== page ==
• Roy Andersson (1970)
  • Paul Annett (1974)
  • David Anspaugh (1986)
  • Joseph Anthony (1956)
  • Michelangelo Antonioni (1966)
  • Dario Argento (1977)
  • Dorothy Arzner (1932)
  • Ray Ashley (1953)
  • Anthony Asquith (1938)
  • John G. Avildsen (1976)
  • David Ayer (2014)
  • John Badham (1977)
  • Sean Baker (2017)
  • Tony Bancroft (1998)
  • Michael Bay (1996)
  • J.A. Bayona (2012)
  • Ford Beebe (1940)
  • Richard Benjamin (1982)
  • Robert Benton (1979)
  • Bruce Beresford (1989)
  • Ludwig Berger (1940)
  • Ingmar Bergman (1957)
  • Kathryn Bigelow (2009)
  • Don Bluth (1986)
  • Richard Boleslawski (1935)
  • Robert Bresson (1956)
  • Tod Browning (1932)
  • Chris Buck (2013)
  • Edward Buzzell (1947)
  • John Cassavetes (1974)
  • William Castle (1959)
  • Chan-Wook Park (2003)
  • Colin Chilvers (1988)
  • Derek Cianfrance (2010)
  • Michael Cimino (1978)
  • Bob Clark (1983)
  • Les Clark (1959)
  • George Clooney (2005)
  • Henri-Georges Clouzot (1953)
  • Jean Cocteau (1946)
  • Peter Collinson (1969)
  • Fielder Cook (1966)
  • Barry Cook (1998)
  • Bradley Cooper (2018)
  • Merian C. Cooper (1933)
  • Sofia Coppola (2003)
  • Charles Crichton (1988)
  • William Cottrell (1937)
  • David Cronenberg (2005)
  • John Crowley (2015)
  • Joe Dante (1989)
  • Frank Darabont (1994)
  • Andrew Davis (1993)
  • Desmond Davis (1981)
  • Jonathan Dayton (2006)
  • Jan De Bont (1994)
  • Howard Deutch (2000)
  • Ronnie Del Carmen (2015)
  • Jonathan Demme (1991)
  • Jacques Demy (1964)
  • Vittorio De Sica (1948)
  • Edward Dmytryk (1954)
  • Roger Donaldson (2005)
  • Stan Dragoti (1991)
  • Cy Endfield (1957)
  • Morris Engel (1953)
  • David Mickey Evans (1993)
  • Bobby Farrelly (1996)
  • Valerie Ferris (2006)
  • James Foley (1992)
  • Howard Franklin (1990)
  • Sidney Franklin (1934)
  • Kinji Fukasaku (2000)
  • Antoine Fuqua (2001)
  • Mike Gabriel (1995)
  • Greta Gerwig (2017)
  • Mel Gibson (1995)
  • Tony Gilroy (2007)
  • Jonathan Glazer (2000)
  • Jean-Luc Godard (1960)
  • Eric Goldberg (1995)
  • Alfonso Gomez-Rejon (2015)
  • Michel Gondry (2004)
  • Steve Gordon (1981)
  • Edmund Goulding (1932)
  • Guy Green (1965)
  • Paul Greengrass (2013)
  • Ulu Grossbard (1971)
  • John Guillermin (1974)
  • Taylor Hackford (1982)
  • Jim Handley (1940)
  • Curtis Hanson (1997)
  • Anthony Harvey (1968)
  • Byron Haskin (1949)
  • Victor Heerman (1930)
  • Graham Heid (1942)
  • Stuart Heisler (1945)
  • Brian Helgeland (1999)
  • Zach Helm (2007)
  • Buck Henry (1978)
  • Werner Herzog (2009)
  • George W. Hill (1930)
  • Walter Hill (1982)
  • Stephen Hopkins (2004)
  • Dennis Hopper (1969)
  • Leslie Howard (1938)
  • Ron Howard (1995)
  • Howard Hughes (1930)
  • Peter H. Hunt (1972)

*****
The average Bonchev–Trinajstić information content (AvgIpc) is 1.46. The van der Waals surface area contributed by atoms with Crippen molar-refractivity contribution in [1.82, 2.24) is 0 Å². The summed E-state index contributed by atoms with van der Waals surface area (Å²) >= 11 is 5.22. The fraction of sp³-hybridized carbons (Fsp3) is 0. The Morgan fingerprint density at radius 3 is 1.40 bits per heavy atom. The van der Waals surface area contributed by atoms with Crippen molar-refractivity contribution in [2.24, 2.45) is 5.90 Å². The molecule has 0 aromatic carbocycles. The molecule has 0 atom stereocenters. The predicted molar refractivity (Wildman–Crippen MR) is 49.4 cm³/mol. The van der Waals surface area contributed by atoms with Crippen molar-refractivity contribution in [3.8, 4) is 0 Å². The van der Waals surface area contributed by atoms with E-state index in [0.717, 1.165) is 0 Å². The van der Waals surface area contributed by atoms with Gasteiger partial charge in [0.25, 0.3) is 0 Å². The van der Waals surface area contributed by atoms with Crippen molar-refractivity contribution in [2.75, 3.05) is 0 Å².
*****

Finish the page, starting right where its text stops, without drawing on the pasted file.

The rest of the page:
• Peter R. Hunt (1969)
  • Charles Jarrott (1969)
  • Jean-Pierre Jeunet (2001)
  • Alan Johnson (1983)
  • Rian Johnson (2012)
  • Mikhail Kalatozov (1957)
  • Jake Kasdan (2007)
  • Lawrence Kasdan (1983)
  • Philip Kaufman (1983)
  • William Keighley (1938)
  • Gene Kelly (1952)
  • Irvin Kershner (1980)
  • Jack Kinney (1940)
  • Randal Kleiser (1978)
  • Travis Knight (2016)
  • Zoltan Korda (1943)
  • Jerry Kramer (1988)
  • Gregory La Cava (1936)
  • Fritz Lang (1931)
  • Walter Lang (1956)
  • Yorgos Lanthimos (2018)
  • Pablo Larrain (2016)
  • Eric Larson (1959)
  • John Lasseter (1995)
  • Charles Laughton (1955)
  • Jennifer Lee (2013)
  • Richard Lester (1964)
  • Albert Lewin (1945)
  • Frank Lloyd (1935)
  • Joshua Logan (1961)
  • Adrian Lyne (1983)
  • Alexander Mackendrick (1957)
  • David Mackenzie (2016)
  • John Madden (1998)
  • James Mangold (2005)
  • Richard Marquand (1983)
  • George Marshall (1962)
  • Colm McCarthy (2016)
  • Tom McCarthy (2015)
  • Peter Medak (1972)
  • Alan Metter (1986)
  • Bennett Miller (2011)
  • David Miller (1963)
  • Frank Miller (2005)
  • George Miller (2015)
  • Rob Minkoff (1994)
  • Adrian Molina (2017)
  • Robert Moore (1976)
  • Larry Morey (1937)
  • F.W. Murnau (1930)
  • Bill Murray (1990)
  • Hal Needham (1977)
  • Jean Negulesco (1948)
  • Morgan Neville (2018)
  • Mike Newell (2005)
  • Andrew Niccol (2005)
  • Christian Nyby (1951)
  • Ruth Orkin (1953)
  • Alexander Payne (2011)
  • Perce Pearce (1937)
  • Bob Petersen (2009)
  • Wolfgang Petersen (1981)
  • Irving Pichel (1932)
  • Richard Quine (1964)
  • Bob Rafelson (1970)
  • Irving Rapper (1942)
  • Jerry Rees (1987)
  • Nicolas Winding Refn (2011)
  • Max Reinhardt (1935)
  • Jason Reitman (2009)
  • Jean Renoir (1937)
  • Guy Ritchie (2000)
  • Michael Ritchie (1976)
  • Jerome Robbins (1961)
  • Phil Alden Robinson (1989)
  • Mark Robson (1943)
  • George A. Romero (1968)
  • Stuart Rosenberg (1967)
  • Gary Ross (1998)
  • Wesley Ruggles (1931)